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Development Update #30


IPv6 support is working. We were having trouble before. Many of the residential routers appear as IPv4 but actually have IPv6 public IP addresses and are IPv4 NATs.

Configuring the IPv4 DNS settings on the local host does not override the IPv6 DNS server the router is using during 4to6 translation. We have no idea what is happening.

We are not sure if IPv4 and IPv6 hosts are able to operate on the same DHT network.

Meshnet News

The meshnet design is really a darknet, that allows ethernet and peering over wifi. This has several implications and we are still working out everything this implies

There is an IPv6 tunnel. If two nodes are running the software:
  • The traffic can be routed over the darknet
  • This means automatic opportunistic encryption between end points
  • The traffic can take multiple paths between the endpoints, meaning increased reliability
We think the darknet can act as a simple corporate VPN replacement:
  • There is a plugin or service that runs a TUN adapter and authenticates with an organizations VPN
  • There is a TUN adapter exposing the IPv6 address
  • The VPN service identifies a correspondence between Skywire public keys (darknet addresses) and the private address space addresses
  • The address space is private to an organization
  • Traffic over the VPN is opportunistically encrypted automatically
  • The VPN can identify “gateways” that act as bridges between the public IPv6 space and the private internal address space
  • Non-native applications can run over the network without any software changes

Skywire Multihoming and BGP

We proved that efficient stateless multihoming is impossible. IPv6 is stateless and Skywire routing is stateful.

We accidentally noticed that Skywire can achieve IPv6 multihoming by tunneling IPv6 over Skywire.

We noticed several things:
  • IPv6 is not actually stateless. IPv6 is only “stateless” with respect the the address space, but the routing the routing tables still have state and are configured by BGP.
  • It is not possible for a “stateless” protocol to support multihoming. That is why IPv6 multihoming standards have failed.
  • the BGP tables are growing exponentially
  • BGP cannot support multihoming
  • BGP cannot support non-hierarchical, dense mesh like connectivity
We believe that the new darknet may be able to replace BGP for routing between domains
  • It is intrinsically multi-home
  • It does not suffer from route flapping
  • The routing within an autonomous system is extremely simple. Much simpler than parsing IP addresses. Skywire is actually a link layer protocol
  • Gateway routers can choose the full network path for different types of traffic (routing VOIP and high priority traffic over shortest hop)
Within an AS:
  • A server operating over IPv6 over Skywire can have multiple network adapters but a single public IPv6 address
  • Skywire automatically routes over the shortest hop path for the network topology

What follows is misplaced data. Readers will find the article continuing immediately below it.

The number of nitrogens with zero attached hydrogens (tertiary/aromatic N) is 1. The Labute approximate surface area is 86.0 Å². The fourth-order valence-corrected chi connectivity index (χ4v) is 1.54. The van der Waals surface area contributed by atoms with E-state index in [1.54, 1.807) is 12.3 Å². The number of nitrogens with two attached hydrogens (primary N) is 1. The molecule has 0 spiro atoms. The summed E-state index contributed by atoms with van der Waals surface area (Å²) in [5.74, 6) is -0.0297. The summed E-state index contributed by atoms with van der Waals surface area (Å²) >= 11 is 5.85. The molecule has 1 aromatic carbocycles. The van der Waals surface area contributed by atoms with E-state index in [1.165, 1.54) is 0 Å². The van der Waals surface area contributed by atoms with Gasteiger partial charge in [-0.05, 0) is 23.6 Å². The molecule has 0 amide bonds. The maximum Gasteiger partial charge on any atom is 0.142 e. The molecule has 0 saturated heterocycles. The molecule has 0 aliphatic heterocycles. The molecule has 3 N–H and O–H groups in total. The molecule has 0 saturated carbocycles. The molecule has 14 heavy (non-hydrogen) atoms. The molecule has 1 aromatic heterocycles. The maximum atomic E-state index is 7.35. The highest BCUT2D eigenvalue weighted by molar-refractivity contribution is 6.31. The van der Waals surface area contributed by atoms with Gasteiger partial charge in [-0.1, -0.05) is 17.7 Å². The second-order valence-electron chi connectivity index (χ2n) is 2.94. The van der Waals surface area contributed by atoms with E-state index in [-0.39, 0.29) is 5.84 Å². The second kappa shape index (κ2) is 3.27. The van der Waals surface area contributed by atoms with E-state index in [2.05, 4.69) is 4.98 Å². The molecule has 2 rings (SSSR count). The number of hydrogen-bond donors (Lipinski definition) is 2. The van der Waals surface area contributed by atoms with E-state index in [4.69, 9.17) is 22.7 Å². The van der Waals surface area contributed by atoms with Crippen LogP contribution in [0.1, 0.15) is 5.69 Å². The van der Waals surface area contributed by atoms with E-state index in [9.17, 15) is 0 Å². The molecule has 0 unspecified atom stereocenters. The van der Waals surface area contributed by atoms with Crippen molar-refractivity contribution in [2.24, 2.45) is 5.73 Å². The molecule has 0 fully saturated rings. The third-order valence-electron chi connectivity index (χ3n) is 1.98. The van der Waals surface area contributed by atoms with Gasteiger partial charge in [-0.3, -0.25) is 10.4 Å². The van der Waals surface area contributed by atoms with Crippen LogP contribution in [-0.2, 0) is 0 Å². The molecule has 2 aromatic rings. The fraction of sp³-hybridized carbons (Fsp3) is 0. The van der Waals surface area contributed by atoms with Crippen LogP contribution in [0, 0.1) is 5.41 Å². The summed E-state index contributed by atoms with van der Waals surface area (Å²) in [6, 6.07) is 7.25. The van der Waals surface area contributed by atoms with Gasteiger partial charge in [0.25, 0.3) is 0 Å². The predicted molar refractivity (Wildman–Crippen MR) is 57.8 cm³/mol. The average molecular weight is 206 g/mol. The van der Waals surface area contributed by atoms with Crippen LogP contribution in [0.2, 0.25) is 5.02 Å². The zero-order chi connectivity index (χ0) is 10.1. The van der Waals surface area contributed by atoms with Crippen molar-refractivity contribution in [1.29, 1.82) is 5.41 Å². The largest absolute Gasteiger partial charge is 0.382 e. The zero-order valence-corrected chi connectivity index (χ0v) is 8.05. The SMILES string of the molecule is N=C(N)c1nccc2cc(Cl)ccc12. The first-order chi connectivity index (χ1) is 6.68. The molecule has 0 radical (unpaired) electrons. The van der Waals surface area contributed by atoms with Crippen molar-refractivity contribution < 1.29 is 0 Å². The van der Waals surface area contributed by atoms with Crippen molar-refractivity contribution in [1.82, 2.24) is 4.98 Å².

• There is a simple rule for determining if an IPv6 address is within the route prefix for the AS
  • Traffic outside of the AS goes through the gateway routers
  • Each server must support Skywire
The tunnel is:

IPv6/IPv4 (private addresses) -> Skywire -> IPv6 (public address)

In this tunneling application Skywire acts as intermediate layer between the physical network topology and the IP address space.

IPv6 Address Space Reverse compatibility

What we are trying to figure out, is whether the darknet can be reverse compatible with legacy applications at the application layer without modification, or whether the darknet will require application such as Bitorrent to be rewritten into the Skywire address space.

A user running over the IPv6 reverse comparability adapter:
  • will be able to run applications within the Skywire address space without modification of the application
  • only TCP/IP will be supported
  • they will only be able to connect to other people in the darknet
  • the traffic will be encrypted
  • there will be privacy, but not at level of a native application (applications on the same “IP” will share route endpoints)

A native Skywire application - will have increased privacy (each application connection will have independent route endpoints) - will have application level control over routes and traffic policies (low latency, high throughput and so on)

External Traffic off the Skywire Darknet will go through a “gateway” which is similar to a VPS provider. Your IP to public will appear as the gateway server’s IP. This is like a TOR exit node. However, for quality of service, a person will probably have to subscribe to an individual gateway service provider.

Public gateways in TOR are unusable because their IPs are banned from most websites because of spamming. The IP addresses are also easier to identify than private gateways and are prime targets for monitoring. Private gateways are more difficult to identify and offer a higher quality of service.

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